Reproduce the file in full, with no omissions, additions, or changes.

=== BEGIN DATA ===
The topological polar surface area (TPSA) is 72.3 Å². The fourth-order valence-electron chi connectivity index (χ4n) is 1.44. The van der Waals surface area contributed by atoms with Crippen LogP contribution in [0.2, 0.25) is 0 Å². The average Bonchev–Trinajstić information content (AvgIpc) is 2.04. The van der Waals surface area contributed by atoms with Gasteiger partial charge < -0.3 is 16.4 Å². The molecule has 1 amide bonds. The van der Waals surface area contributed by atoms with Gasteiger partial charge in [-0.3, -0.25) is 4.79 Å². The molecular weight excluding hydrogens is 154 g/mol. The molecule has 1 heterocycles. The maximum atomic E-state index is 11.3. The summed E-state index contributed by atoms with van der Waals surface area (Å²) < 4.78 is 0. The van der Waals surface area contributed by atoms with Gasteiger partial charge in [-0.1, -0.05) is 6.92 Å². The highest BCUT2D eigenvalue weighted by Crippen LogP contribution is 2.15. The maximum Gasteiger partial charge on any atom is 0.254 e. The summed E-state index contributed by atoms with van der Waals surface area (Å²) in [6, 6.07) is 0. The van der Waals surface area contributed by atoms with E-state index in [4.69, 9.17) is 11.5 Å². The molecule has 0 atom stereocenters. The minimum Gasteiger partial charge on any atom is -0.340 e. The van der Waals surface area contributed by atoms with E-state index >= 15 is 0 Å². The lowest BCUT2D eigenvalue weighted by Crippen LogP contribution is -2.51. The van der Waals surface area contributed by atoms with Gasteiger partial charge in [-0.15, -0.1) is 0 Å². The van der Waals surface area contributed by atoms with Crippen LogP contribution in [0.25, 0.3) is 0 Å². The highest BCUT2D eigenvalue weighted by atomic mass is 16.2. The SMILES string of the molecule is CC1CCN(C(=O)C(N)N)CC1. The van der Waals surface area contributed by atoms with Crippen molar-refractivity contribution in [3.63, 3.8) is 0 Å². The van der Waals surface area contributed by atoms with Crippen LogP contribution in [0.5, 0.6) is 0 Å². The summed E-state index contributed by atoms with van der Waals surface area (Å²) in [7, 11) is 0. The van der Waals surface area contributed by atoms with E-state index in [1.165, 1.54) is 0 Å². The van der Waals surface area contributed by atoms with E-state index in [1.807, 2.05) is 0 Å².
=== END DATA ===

The topological polar surface area (TPSA) is 72.3 Å². The fourth-order valence-electron chi connectivity index (χ4n) is 1.44. The van der Waals surface area contributed by atoms with Crippen LogP contribution in [0.2, 0.25) is 0 Å². The average Bonchev–Trinajstić information content (AvgIpc) is 2.04. The van der Waals surface area contributed by atoms with Gasteiger partial charge < -0.3 is 16.4 Å². The molecule has 1 amide bonds. The van der Waals surface area contributed by atoms with Gasteiger partial charge in [-0.3, -0.25) is 4.79 Å². The molecular weight excluding hydrogens is 154 g/mol. The molecule has 1 heterocycles. The maximum atomic E-state index is 11.3. The summed E-state index contributed by atoms with van der Waals surface area (Å²) < 4.78 is 0. The van der Waals surface area contributed by atoms with Gasteiger partial charge in [-0.1, -0.05) is 6.92 Å². The highest BCUT2D eigenvalue weighted by Crippen LogP contribution is 2.15. The maximum Gasteiger partial charge on any atom is 0.254 e. The summed E-state index contributed by atoms with van der Waals surface area (Å²) in [6, 6.07) is 0. The van der Waals surface area contributed by atoms with E-state index in [4.69, 9.17) is 11.5 Å². The molecule has 0 atom stereocenters. The minimum Gasteiger partial charge on any atom is -0.340 e. The van der Waals surface area contributed by atoms with E-state index >= 15 is 0 Å². The lowest BCUT2D eigenvalue weighted by Crippen LogP contribution is -2.51. The van der Waals surface area contributed by atoms with Gasteiger partial charge in [-0.15, -0.1) is 0 Å². The van der Waals surface area contributed by atoms with Crippen LogP contribution in [0.25, 0.3) is 0 Å². The highest BCUT2D eigenvalue weighted by atomic mass is 16.2. The SMILES string of the molecule is CC1CCN(C(=O)C(N)N)CC1. The van der Waals surface area contributed by atoms with Crippen molar-refractivity contribution in [3.63, 3.8) is 0 Å². The van der Waals surface area contributed by atoms with Crippen LogP contribution in [0.5, 0.6) is 0 Å². The summed E-state index contributed by atoms with van der Waals surface area (Å²) in [7, 11) is 0. The van der Waals surface area contributed by atoms with E-state index in [1.165, 1.54) is 0 Å². The van der Waals surface area contributed by atoms with E-state index in [1.807, 2.05) is 0 Å².